[T]he mechanism of collage can serve as a helpful paradigm…. The cuts and sutures of the research process are left visible; there is no smoothing over or blending of the work’s raw “data” into a homogeneous representation. To write ethnographies on the model of collage would be to avoid the portrayal of cultures as organic wholes, or as unified…worlds subject to a continuous explanatory discourse…The ethnography as collage would leave manifest the constructivist procedures of ethnographic knowledge; it would be an assemblage containing voices other than the ethnographer’s, as well as examples of “found” evidence, data not fully integrated within the work’s governing interpretation.
James Clifford, “On Ethnographic Surrealism,” Comparative Studies in Society and History 23:4(1981):539-564.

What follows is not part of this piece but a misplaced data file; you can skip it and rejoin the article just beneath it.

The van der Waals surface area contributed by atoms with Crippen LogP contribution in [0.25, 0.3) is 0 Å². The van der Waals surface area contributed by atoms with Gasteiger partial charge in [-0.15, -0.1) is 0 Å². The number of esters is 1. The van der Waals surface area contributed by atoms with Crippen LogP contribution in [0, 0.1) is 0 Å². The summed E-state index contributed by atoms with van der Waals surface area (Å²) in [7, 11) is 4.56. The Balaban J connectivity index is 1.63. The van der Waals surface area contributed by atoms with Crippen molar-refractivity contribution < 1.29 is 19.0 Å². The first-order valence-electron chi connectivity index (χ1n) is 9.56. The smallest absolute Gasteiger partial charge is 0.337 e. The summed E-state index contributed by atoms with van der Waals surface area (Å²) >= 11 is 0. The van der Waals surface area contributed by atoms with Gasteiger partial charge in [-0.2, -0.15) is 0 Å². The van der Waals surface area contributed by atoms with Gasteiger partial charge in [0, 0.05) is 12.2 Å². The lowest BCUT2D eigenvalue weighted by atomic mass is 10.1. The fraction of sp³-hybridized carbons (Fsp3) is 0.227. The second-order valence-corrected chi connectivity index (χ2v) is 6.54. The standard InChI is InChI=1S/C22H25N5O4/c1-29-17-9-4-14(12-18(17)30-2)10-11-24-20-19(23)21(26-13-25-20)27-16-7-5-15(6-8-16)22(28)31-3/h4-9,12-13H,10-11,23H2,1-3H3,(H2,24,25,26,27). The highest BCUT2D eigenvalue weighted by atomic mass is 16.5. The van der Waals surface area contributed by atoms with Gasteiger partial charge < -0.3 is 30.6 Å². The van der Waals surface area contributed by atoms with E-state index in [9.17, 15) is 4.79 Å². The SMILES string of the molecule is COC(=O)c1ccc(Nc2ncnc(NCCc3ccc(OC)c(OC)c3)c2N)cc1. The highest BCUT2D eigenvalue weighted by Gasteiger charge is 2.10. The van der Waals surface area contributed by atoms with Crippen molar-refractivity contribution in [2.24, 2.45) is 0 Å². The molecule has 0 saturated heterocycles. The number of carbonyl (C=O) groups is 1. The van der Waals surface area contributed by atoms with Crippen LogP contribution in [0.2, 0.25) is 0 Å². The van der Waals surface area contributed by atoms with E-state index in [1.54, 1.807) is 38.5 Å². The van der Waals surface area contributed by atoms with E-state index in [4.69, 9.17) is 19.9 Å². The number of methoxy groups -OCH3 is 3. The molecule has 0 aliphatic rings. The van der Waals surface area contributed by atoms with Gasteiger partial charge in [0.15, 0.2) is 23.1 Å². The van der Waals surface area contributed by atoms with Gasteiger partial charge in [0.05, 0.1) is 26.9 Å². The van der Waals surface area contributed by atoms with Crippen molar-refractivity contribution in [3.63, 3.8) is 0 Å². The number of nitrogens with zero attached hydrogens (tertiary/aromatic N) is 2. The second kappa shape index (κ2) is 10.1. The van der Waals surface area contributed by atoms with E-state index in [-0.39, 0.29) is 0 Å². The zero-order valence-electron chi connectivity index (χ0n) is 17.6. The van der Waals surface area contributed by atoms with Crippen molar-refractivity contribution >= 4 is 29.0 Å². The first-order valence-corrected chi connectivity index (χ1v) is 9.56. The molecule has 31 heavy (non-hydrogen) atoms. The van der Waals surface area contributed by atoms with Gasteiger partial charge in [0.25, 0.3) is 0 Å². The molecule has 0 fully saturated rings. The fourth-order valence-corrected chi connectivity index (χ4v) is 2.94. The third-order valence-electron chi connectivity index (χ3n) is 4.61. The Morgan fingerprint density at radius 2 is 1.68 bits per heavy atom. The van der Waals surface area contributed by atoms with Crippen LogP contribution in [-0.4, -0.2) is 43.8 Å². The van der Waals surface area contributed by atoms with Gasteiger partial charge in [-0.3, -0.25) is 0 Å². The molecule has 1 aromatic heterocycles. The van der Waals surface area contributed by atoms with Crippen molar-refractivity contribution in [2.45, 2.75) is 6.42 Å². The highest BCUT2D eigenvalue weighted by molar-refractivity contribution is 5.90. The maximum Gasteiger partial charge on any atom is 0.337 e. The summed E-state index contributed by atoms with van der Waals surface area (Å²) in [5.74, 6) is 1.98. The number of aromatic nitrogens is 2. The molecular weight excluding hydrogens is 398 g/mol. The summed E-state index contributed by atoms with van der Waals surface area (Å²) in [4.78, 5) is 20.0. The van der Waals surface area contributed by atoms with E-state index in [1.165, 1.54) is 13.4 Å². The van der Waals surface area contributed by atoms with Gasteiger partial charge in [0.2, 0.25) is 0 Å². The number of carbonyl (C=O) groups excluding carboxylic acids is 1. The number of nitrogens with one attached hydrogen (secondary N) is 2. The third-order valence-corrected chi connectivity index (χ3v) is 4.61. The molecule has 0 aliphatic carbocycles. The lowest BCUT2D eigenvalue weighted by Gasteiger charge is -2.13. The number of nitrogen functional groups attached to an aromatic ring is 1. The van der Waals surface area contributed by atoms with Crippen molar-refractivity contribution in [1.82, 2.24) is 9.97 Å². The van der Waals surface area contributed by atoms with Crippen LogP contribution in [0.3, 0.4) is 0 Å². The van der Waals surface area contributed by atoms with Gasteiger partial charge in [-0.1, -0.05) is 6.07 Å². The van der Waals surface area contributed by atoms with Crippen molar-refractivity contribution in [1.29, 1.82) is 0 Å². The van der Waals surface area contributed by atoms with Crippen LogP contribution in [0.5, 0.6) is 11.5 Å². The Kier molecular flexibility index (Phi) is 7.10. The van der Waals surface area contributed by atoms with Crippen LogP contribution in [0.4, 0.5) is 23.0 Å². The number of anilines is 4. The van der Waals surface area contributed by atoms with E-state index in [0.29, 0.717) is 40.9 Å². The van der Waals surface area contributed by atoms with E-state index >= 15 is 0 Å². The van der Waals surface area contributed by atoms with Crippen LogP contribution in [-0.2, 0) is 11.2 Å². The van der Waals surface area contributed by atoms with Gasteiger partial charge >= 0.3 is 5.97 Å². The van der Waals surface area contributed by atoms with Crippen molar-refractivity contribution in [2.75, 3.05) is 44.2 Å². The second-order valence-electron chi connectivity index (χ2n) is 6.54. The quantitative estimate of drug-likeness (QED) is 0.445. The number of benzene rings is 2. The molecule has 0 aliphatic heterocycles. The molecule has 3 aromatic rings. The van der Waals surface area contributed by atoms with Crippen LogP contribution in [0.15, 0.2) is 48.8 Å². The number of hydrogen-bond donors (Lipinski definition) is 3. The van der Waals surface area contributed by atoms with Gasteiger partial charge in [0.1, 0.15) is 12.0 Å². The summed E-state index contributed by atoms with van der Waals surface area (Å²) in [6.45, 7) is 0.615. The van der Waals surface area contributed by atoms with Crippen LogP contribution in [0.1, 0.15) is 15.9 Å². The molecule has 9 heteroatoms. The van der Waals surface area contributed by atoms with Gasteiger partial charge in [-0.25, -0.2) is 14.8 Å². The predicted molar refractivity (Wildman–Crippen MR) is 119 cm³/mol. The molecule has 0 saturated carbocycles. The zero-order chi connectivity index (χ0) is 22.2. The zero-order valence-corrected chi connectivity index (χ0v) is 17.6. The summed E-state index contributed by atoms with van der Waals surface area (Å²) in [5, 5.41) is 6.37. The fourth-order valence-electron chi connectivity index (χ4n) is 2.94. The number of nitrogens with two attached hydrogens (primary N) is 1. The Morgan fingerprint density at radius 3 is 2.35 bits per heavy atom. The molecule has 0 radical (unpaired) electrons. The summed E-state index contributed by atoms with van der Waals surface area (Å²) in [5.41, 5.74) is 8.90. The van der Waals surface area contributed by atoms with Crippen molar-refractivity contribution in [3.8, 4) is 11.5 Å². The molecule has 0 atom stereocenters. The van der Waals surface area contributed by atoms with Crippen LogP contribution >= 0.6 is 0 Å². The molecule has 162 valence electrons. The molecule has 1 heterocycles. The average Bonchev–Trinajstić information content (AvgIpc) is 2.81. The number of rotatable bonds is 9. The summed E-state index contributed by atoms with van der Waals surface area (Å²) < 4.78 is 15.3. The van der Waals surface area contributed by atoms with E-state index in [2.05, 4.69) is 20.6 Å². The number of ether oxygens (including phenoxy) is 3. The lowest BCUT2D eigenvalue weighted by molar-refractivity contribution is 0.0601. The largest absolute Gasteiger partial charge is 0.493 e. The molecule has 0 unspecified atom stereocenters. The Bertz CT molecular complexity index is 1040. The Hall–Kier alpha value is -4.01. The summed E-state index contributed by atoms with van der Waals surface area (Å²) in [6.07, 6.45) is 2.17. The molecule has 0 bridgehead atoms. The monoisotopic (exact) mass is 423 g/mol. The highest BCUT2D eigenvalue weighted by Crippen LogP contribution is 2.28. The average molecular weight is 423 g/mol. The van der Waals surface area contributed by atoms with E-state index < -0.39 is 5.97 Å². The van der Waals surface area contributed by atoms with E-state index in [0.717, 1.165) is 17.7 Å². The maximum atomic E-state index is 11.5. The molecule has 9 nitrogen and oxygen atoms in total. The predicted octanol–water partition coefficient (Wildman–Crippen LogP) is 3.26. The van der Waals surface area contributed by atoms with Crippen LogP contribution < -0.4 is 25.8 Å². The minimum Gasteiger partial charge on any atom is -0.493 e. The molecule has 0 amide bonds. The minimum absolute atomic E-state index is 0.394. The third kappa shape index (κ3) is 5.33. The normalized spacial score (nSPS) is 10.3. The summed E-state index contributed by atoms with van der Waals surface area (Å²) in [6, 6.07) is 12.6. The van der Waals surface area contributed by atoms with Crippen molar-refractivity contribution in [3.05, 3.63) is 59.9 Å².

Identification, equation, integration, and synthesis are some of the primary modes of analysis in the natural and social sciences, and in cultural anthropology as well. Drawing on the rich history of interactions between the surrealist movement in art and cultural anthropology in France, ethnographers began in the 1980s to experiment with alternative modes of analysis and presentation more oriented around difference, comparison, collage and juxtaposition. PECE’s design structure seeks to leverage difference—different artifacts and data, different annotations from different researchers, different explanatory paradigms—into insight, through a variety of display mechanisms. New understandings of an event like the Fukushima disaster, for example, are generated not through its conformity with items in a Chernobyl data set, but by foregrounding through juxtaposition their differences on multiple registers, across scales. In terms used by philosopher Gilles Deleuze, PECE works through a logic of the “AND” (exemplified by Spinoza) rather than a logic of the “IS” (exemplified by Kant and Hegel).